I spent the first two weeks of June learning to code. I was attending the Digital Humanities Summer Institute, a two week summer school offering weeklong intensive courses related to the digital humanities. Some courses are structured like a seminar with readings and discussion focused on a particular topic. Others provided students with technical training intended to broaden one’s digital skillset.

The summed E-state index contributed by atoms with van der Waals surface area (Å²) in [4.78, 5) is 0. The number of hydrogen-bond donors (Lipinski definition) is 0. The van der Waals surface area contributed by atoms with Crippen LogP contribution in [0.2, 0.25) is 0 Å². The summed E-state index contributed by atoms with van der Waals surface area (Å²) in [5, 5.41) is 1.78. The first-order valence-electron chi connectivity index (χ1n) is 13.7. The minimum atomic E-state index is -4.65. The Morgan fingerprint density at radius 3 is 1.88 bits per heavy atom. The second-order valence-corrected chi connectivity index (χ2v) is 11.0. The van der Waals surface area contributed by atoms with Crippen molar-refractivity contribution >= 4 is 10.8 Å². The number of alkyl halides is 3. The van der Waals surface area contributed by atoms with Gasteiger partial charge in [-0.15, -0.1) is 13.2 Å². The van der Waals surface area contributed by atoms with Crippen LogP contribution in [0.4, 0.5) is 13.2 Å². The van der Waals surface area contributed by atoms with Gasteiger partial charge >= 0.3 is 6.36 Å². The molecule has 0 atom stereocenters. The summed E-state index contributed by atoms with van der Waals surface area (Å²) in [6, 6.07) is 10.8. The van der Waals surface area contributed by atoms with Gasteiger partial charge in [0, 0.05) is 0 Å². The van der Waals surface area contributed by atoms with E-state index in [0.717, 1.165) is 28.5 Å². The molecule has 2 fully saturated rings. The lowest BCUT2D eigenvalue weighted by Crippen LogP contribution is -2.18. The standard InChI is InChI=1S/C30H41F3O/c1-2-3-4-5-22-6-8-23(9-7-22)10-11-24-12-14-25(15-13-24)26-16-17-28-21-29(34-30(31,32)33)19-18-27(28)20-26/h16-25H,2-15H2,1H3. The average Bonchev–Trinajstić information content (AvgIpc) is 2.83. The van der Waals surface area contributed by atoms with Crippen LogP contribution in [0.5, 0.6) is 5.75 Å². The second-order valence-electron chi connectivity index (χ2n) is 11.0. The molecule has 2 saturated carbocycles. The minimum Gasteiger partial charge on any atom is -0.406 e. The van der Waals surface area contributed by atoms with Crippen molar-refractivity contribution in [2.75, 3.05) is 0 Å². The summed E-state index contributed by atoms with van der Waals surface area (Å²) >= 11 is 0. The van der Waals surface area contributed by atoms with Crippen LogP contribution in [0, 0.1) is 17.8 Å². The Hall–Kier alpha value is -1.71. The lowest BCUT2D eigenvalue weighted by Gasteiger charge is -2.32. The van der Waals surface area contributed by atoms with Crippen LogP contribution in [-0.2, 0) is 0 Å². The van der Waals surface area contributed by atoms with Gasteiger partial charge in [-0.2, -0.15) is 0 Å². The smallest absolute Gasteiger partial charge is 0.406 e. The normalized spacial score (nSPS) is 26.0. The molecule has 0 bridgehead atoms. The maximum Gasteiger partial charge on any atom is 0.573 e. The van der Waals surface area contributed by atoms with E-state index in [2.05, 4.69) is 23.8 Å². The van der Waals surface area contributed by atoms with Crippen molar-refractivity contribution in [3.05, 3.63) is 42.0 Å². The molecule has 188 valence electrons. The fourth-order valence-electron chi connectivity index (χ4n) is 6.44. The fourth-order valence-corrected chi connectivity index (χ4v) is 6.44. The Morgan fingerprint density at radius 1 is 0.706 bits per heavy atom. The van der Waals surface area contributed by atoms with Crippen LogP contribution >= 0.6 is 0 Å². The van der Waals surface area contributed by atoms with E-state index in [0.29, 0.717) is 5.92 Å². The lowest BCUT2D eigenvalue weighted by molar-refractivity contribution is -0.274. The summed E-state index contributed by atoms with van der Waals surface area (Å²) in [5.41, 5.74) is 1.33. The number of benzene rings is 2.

But beyond the technical skills gained, the most remarkable thing about DHSI is the atmosphere. There’s an easy camaraderie when you’re sitting in front of a screen with a blinking cursor, having no idea what comes next. It doesn’t matter whether you’re a first year grad student or a tenured full professor. So as I departed Victoria, I left not only with a bit more coding skill, but also with a new network of colleagues who are working to learn more and do new things.